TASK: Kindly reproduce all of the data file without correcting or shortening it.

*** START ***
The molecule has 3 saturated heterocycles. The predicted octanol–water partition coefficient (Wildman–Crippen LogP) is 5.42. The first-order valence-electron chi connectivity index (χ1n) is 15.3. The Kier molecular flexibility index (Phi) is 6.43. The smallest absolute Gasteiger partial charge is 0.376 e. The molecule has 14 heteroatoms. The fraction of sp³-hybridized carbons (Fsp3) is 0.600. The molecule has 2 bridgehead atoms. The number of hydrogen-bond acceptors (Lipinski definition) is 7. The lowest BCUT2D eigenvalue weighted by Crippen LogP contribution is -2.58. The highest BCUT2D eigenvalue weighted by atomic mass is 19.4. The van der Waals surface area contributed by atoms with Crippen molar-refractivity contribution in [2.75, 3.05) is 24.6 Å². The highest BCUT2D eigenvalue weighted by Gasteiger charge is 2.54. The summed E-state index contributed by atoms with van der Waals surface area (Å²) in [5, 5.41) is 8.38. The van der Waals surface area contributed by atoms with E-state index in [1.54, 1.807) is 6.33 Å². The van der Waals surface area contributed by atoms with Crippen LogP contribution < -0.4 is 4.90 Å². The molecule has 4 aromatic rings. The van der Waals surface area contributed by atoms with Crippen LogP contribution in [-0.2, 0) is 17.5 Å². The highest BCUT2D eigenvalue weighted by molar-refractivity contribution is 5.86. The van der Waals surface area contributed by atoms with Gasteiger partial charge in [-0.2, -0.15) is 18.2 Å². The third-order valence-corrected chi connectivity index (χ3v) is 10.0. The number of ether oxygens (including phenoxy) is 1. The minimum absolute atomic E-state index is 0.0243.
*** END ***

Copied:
The molecule has 3 saturated heterocycles. The predicted octanol–water partition coefficient (Wildman–Crippen LogP) is 5.42. The first-order valence-electron chi connectivity index (χ1n) is 15.3. The Kier molecular flexibility index (Phi) is 6.43. The smallest absolute Gasteiger partial charge is 0.376 e. The molecule has 14 heteroatoms. The fraction of sp³-hybridized carbons (Fsp3) is 0.600. The molecule has 2 bridgehead atoms. The number of hydrogen-bond acceptors (Lipinski definition) is 7. The lowest BCUT2D eigenvalue weighted by Crippen LogP contribution is -2.58. The highest BCUT2D eigenvalue weighted by atomic mass is 19.4. The van der Waals surface area contributed by atoms with Crippen molar-refractivity contribution in [2.75, 3.05) is 24.6 Å². The highest BCUT2D eigenvalue weighted by Gasteiger charge is 2.54. The summed E-state index contributed by atoms with van der Waals surface area (Å²) in [5, 5.41) is 8.38. The van der Waals surface area contributed by atoms with E-state index in [1.54, 1.807) is 6.33 Å². The van der Waals surface area contributed by atoms with Crippen LogP contribution < -0.4 is 4.90 Å². The molecule has 4 aromatic rings. The van der Waals surface area contributed by atoms with Crippen LogP contribution in [-0.2, 0) is 17.5 Å². The highest BCUT2D eigenvalue weighted by molar-refractivity contribution is 5.86. The van der Waals surface area contributed by atoms with Gasteiger partial charge in [-0.2, -0.15) is 18.2 Å². The third-order valence-corrected chi connectivity index (χ3v) is 10.0. The number of ether oxygens (including phenoxy) is 1. The minimum absolute atomic E-state index is 0.0243.